Small business owner confidence continued to improve last month, according to a new report from the National Federation of Independent Business. Specifically, the headline optimism index ended July at 107.9, better than expected and the 2nd-highest reading in the 45-year history of this survey. Under the hood, six of the ten main components that make up the sentiment gauge strengthened last month and two deteriorated. Much of the strength in July was concentrated in owners’ expectations for sales growth and business expansion, while essentially all of the weakness was related to inventory challenges. As for job creation, employment growth picked up last month with small businesses adding the largest number of workers per firm since 2006.
However, hiring last month might have been even larger because a record 37 percent of surveyed owners reported having job openings they could not fill. Further, of the 59 percent of respondents who said that they were hiring or trying to hire, 88 percent complained about there being few or no qualified applicants for the positions they were trying to fill. Twenty-three percent of surveyed owners also cited the difficulty of finding qualified workers as their business's single most important problem. Unsurprisingly, reports of higher worker compensation increased in July, as did the number of firms citing plans to raise compensation in the months ahead. With respect to the hawkish Federal Reserve, the report’s authors added that “with strong sales, lower taxes and lower regulatory costs, and the ability to raise prices, the expected return on real capital investments in plant and equipment will remain favorable, overwhelming the negative effects of higher rates.”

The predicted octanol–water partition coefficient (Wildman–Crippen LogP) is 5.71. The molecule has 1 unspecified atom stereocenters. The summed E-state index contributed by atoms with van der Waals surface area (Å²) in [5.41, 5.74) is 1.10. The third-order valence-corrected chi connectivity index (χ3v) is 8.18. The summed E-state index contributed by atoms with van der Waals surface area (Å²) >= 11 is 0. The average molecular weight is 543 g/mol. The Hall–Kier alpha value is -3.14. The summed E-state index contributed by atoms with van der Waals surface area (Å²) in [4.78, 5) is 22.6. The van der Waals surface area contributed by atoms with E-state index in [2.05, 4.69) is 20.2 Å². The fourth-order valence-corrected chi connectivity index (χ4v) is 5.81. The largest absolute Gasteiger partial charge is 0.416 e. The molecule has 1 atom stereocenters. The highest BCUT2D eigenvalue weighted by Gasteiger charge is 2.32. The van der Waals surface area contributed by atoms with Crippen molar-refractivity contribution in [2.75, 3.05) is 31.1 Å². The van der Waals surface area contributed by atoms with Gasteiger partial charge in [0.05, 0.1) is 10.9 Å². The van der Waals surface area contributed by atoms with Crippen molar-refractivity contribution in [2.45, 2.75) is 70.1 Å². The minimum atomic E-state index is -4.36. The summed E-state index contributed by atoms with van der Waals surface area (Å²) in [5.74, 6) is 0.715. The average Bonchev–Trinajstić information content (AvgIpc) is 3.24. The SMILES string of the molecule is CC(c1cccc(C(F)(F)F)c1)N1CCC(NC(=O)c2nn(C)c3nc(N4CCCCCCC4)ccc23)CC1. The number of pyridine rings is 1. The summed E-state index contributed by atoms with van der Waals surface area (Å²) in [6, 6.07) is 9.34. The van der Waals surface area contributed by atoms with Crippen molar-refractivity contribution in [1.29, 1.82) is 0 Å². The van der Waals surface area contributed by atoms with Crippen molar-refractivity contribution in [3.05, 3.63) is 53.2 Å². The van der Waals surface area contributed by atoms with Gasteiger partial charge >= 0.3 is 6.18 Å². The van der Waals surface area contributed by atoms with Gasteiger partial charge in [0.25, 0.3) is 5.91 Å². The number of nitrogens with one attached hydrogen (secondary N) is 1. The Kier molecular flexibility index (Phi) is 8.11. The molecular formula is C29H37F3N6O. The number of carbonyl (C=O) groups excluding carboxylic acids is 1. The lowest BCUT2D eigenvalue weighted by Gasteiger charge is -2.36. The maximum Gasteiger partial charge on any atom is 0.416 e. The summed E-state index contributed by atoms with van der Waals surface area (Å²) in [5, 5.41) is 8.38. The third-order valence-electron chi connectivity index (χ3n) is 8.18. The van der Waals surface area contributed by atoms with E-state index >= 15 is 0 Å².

Post author: Charles Couch